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Describe the social and political turmoil of 1968;include the assassinations of MLK Jr, Robert Kennedy and the events surrounding the DNC

  1. MLK assassination – who killed him, why
  2. MLK assassination Riots – when, where, why, what happened, affects
  3. Robert Kennedy Assassination – Who killed him, why, what role did Robert play politically at that time
  4. 1968 Chicago Democratic National Convention (DNC) riots – causes what happened result

On April 4th, 1968 MLK was assassinated by James Earl Ray who shot him in the neck. Ray claimed to be part of a conspiracy. There was supposed to be a second trial but Ray passed away. His widow insisted that he would’ve been seen as innocent if the trial did happen and that lots of information would have been brought up. Martin Luther King’s assassination just threw gasoline on the fire for the civil rights movement. After the assassination riots were happening all throughout Memphis. 40,000 national guard troops were sent. Many were grieving and upset by this and felt like without him history would go back in time and get rid of all the work and freedom they have been building up to.

Robert Kennedy was shot by Shiran Shiran on June 5th 1968. Robert Kennedy was currently a senator for California. Shiran confessed to the crime and originally was sentenced to death, but instead spent his life in prison. He, who was from Palestine, believed that Kennedy was against Palestinians.

The DNC riots were anti-Vietnam-War riots. The riots were televised which only gave more fuel to the flame. Many Americans now felt that being in the war was pointless and was killing our citizens for no reason. McCarthy was essentially the leader of these riots.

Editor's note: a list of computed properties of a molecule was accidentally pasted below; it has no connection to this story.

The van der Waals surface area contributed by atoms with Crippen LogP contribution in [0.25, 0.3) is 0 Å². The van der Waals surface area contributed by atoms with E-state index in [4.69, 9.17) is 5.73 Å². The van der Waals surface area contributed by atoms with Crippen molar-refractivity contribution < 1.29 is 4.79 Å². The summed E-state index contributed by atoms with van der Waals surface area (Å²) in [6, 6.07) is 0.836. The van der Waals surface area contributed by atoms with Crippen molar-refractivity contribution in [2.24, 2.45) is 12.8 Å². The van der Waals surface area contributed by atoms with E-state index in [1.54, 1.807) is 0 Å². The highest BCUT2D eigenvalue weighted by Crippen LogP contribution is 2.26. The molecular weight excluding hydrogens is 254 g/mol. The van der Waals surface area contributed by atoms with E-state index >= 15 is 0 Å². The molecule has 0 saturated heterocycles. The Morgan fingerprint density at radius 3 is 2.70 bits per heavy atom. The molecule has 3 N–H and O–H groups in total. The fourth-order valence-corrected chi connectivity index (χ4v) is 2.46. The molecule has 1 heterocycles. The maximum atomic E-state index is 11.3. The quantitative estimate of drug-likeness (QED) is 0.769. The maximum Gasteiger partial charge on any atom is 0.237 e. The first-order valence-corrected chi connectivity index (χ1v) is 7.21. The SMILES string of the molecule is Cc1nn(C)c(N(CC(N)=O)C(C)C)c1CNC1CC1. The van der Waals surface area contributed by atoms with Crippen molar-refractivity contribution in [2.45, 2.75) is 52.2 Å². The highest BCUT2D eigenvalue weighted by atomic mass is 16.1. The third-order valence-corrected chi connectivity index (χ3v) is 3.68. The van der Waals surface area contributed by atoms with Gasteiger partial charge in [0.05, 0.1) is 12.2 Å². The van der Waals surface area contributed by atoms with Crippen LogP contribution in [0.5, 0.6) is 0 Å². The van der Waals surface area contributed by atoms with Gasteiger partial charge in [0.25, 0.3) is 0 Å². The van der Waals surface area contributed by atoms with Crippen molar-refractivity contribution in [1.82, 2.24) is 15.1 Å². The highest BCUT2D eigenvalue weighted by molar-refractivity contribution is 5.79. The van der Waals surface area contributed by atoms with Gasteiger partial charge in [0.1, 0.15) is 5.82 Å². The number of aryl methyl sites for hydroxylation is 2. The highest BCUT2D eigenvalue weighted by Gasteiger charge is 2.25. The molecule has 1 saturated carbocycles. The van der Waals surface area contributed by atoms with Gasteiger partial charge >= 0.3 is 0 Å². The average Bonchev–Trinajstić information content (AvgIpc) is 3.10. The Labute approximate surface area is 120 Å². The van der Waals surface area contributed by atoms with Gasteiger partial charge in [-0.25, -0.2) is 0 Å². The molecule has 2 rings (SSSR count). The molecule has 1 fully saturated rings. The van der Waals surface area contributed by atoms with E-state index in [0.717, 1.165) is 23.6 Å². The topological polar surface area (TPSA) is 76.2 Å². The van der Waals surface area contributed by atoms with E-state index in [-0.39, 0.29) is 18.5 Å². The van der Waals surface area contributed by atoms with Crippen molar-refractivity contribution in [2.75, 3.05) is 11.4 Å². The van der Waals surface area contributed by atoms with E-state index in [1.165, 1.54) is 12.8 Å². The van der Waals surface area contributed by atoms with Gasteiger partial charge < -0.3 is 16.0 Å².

Reflection: I was shocked to learn that Robert Kennedy was assassinated because of assumptions that he was against Palestinians. It further makes me not want to be a politician.  I think these riots and deaths have affected us today but not as much as other things I have learned in this unit.




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Explain Lyndon B. Johnson’s Great Society; include the establishment of Medicare

  1. What was the “Great Society” – Domestic  policies created and passed to make his “Great Society” possible
  2. What is Medicare how is it funded, who does it take care of

In Johnson’s Great Society, he wanted to end poverty, fix the cities, give equal education, and protect our environment. To get to this goal he passed the Civil Rights Act of 1964. He also develop Medicare which pulls a little bit of money from general taxes and give it to the elderly and the disabled.

Reflection: I learned that Johnson was the one who developed Medicare, which is still in use today.




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Describe the political impact of the assassination of President John F. Kennedy; include the impact on civil rights legislation

  1. Who shot him, why, where, what date. who became president when he died.
  2. What was Johnson’s viewpoint on Civil Rights
  3. What Civil Rights legislation was Kennedy working on that never got passed